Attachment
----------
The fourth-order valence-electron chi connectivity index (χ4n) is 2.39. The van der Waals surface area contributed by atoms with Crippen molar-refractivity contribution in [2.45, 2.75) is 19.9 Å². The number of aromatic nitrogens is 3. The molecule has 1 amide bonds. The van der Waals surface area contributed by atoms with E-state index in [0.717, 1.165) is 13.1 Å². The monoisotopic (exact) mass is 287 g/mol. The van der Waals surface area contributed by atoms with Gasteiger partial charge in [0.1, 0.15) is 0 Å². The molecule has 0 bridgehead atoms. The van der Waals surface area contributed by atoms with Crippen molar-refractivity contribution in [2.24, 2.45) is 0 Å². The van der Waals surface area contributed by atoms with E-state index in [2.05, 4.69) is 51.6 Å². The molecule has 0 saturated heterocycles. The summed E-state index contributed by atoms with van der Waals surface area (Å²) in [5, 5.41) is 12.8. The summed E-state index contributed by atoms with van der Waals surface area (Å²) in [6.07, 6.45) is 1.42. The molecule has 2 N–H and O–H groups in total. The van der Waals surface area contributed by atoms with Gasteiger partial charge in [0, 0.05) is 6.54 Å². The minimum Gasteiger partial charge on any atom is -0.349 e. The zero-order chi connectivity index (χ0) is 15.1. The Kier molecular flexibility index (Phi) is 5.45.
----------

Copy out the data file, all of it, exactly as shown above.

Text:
The fourth-order valence-electron chi connectivity index (χ4n) is 2.39. The van der Waals surface area contributed by atoms with Crippen molar-refractivity contribution in [2.45, 2.75) is 19.9 Å². The number of aromatic nitrogens is 3. The molecule has 1 amide bonds. The van der Waals surface area contributed by atoms with E-state index in [0.717, 1.165) is 13.1 Å². The monoisotopic (exact) mass is 287 g/mol. The van der Waals surface area contributed by atoms with Gasteiger partial charge in [0.1, 0.15) is 0 Å². The molecule has 0 bridgehead atoms. The van der Waals surface area contributed by atoms with Crippen molar-refractivity contribution in [2.24, 2.45) is 0 Å². The van der Waals surface area contributed by atoms with E-state index in [2.05, 4.69) is 51.6 Å². The molecule has 0 saturated heterocycles. The summed E-state index contributed by atoms with van der Waals surface area (Å²) in [5, 5.41) is 12.8. The summed E-state index contributed by atoms with van der Waals surface area (Å²) in [6.07, 6.45) is 1.42. The molecule has 2 N–H and O–H groups in total. The van der Waals surface area contributed by atoms with Gasteiger partial charge in [0, 0.05) is 6.54 Å². The minimum Gasteiger partial charge on any atom is -0.349 e. The zero-order chi connectivity index (χ0) is 15.1. The Kier molecular flexibility index (Phi) is 5.45.